The winner’s curse is a phenomenon that occurs when the winning bidder in an auction or bidding process ends up paying more for the item or project than it is actually worth. This concept is explained in the book “The winner’s curse: paradoxes and anomalies of economic life” by Richard Thaler. The explanation primarily focuses on the buyer’s perspective, as the concept of the winner’s curse was originally introduced in the context of auctions in the oil drilling industry. In these auctions, buyers often place bids without having a precise understanding of the potential oil reserves they can extract.
In the construction industry, the dynamics differ from traditional auctions because, in construction tenders, bidders present proposals to provide their services at a specific price to the client, rather than bidding to purchase a product. Each bid specifies the price a contractor is willing to accept from the client in exchange for completing the construction project. In this context, the winner’s curse can occur when a contractor secures a bid but later realizes that the actual project costs exceed their initial estimates during the pricing phase. This miscalculation can result in reduced profits or even financial losses, thereby negatively impacting the overall profitability of construction projects.
The study conducted by us in Sri Lanka from 2003 to 2005 revealed strong evidence of significant winner’s curses in the Sri Lankan construction industry. The research employed the winning margin and the distribution of bid prices to identify potential winner’s curses. Analysing 389 bids across 64 private sector projects, the study observed considerable variability in bid prices, with a standard deviation of 16.13% from the average bid. This indicates that the winning bids consistently fell significantly below the average price, as the winning bid tended to be closer to the lower end of the price spectrum, not near the average.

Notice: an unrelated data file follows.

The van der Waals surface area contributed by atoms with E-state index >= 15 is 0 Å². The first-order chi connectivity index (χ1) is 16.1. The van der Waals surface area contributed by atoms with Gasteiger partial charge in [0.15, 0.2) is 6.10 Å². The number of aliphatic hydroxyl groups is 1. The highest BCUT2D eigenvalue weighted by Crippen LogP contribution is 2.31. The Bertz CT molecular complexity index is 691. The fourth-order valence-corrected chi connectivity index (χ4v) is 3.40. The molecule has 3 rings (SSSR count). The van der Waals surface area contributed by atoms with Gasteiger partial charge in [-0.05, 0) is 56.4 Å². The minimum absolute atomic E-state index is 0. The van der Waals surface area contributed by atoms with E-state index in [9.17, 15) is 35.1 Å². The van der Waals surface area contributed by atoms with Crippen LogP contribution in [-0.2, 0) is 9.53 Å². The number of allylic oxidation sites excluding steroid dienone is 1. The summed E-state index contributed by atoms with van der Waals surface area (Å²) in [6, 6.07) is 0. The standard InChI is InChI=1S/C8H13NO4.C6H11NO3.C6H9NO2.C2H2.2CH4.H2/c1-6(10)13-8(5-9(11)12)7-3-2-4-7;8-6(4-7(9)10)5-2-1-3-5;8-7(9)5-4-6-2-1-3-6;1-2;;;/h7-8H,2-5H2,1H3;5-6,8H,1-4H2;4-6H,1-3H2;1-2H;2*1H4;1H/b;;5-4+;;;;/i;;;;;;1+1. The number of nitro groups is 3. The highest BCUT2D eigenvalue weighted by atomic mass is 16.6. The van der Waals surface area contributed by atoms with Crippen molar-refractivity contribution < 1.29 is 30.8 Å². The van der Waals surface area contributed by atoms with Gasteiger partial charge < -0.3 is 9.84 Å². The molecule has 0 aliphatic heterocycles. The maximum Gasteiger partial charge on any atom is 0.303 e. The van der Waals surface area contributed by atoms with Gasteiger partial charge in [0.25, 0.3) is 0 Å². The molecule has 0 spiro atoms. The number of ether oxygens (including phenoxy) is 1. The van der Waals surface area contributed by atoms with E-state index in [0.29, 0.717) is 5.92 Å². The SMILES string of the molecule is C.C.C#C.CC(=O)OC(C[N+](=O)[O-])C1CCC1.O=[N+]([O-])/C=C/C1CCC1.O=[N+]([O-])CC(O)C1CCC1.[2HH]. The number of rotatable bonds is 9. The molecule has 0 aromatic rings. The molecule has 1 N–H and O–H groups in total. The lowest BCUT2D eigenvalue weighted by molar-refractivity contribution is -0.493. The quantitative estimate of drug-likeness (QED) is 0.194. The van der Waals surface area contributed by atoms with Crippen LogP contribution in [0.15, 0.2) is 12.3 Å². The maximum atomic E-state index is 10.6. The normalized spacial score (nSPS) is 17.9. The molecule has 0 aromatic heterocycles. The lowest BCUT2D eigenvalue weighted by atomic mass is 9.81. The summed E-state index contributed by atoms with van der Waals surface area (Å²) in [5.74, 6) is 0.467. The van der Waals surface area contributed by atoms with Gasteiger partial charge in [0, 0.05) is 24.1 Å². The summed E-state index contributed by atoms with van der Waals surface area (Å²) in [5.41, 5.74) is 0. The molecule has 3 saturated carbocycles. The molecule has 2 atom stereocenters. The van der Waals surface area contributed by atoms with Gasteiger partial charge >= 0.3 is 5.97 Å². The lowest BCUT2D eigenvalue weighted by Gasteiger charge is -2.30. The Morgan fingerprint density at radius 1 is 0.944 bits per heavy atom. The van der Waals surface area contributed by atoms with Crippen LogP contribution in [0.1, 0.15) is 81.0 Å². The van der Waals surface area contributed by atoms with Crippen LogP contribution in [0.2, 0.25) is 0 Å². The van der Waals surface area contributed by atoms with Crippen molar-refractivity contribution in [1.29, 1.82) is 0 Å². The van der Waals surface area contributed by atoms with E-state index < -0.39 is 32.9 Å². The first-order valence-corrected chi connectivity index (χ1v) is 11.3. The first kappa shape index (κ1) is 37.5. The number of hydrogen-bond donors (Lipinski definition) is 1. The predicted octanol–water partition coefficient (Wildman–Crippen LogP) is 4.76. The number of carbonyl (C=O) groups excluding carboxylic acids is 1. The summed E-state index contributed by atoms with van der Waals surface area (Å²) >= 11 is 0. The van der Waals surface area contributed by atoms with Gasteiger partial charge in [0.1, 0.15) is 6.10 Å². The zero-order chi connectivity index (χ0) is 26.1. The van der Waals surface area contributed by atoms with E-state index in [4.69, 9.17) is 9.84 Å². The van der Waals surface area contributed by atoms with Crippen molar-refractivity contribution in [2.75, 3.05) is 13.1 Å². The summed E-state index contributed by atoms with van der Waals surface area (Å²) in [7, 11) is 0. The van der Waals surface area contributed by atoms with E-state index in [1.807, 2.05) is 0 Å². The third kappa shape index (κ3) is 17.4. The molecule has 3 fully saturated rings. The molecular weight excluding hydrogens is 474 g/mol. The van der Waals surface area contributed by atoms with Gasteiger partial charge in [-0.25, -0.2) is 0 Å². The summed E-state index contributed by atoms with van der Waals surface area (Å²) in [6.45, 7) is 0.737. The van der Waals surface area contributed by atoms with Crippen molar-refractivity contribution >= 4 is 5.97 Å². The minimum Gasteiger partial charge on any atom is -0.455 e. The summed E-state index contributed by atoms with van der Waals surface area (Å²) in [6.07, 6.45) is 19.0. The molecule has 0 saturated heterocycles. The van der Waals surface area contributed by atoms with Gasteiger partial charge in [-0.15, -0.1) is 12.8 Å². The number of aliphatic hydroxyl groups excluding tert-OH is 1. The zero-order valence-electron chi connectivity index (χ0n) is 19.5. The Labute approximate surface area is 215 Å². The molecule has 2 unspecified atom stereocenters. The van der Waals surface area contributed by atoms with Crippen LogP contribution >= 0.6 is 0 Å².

The winning margin represents the difference between the lowest (i.e., winning) bid and the second lowest bid. It essentially quantifies “the money left on the table,” as the winner could have secured the bid by offering just one rupee less than the second lowest bid. On average, the winning margin was 9.32%, meaning that, on average, the second lowest bid was approximately 9% higher than the lowest bid. However, this winning margin could range from as low as 0.12% to as high as 35.06%.
The significant price variability and substantial winning margin emphasize the gravity of the winner’s curse issue within the Sri Lankan construction industry. The presence of substantial winner’s curses serves as a indicator of inefficiencies, including issues related to information, inexperience, or inadequate training among cost estimators. These inefficiencies are detrimental not only to the industry’s growth but also to individual clients. Given the compelling evidence, it is vital that we collectively address and confront this issue.
This article provides an overview of the paper titled “The Winner’s Curse in the Sri Lankan Construction Industry,” which was a part of my master’s study at the National University of Singapore. Associate Professor Wille Tan supervised the study. I am grateful to his guidance and insights.
Cite the original article
Willie Tan & Himal Suranga (2008) The Winner’s Curse in the Sri Lankan Construction Industry, International Journal of Construction Management, 8:1, 29-35, DOI: 10.1080/15623599.2008.10773106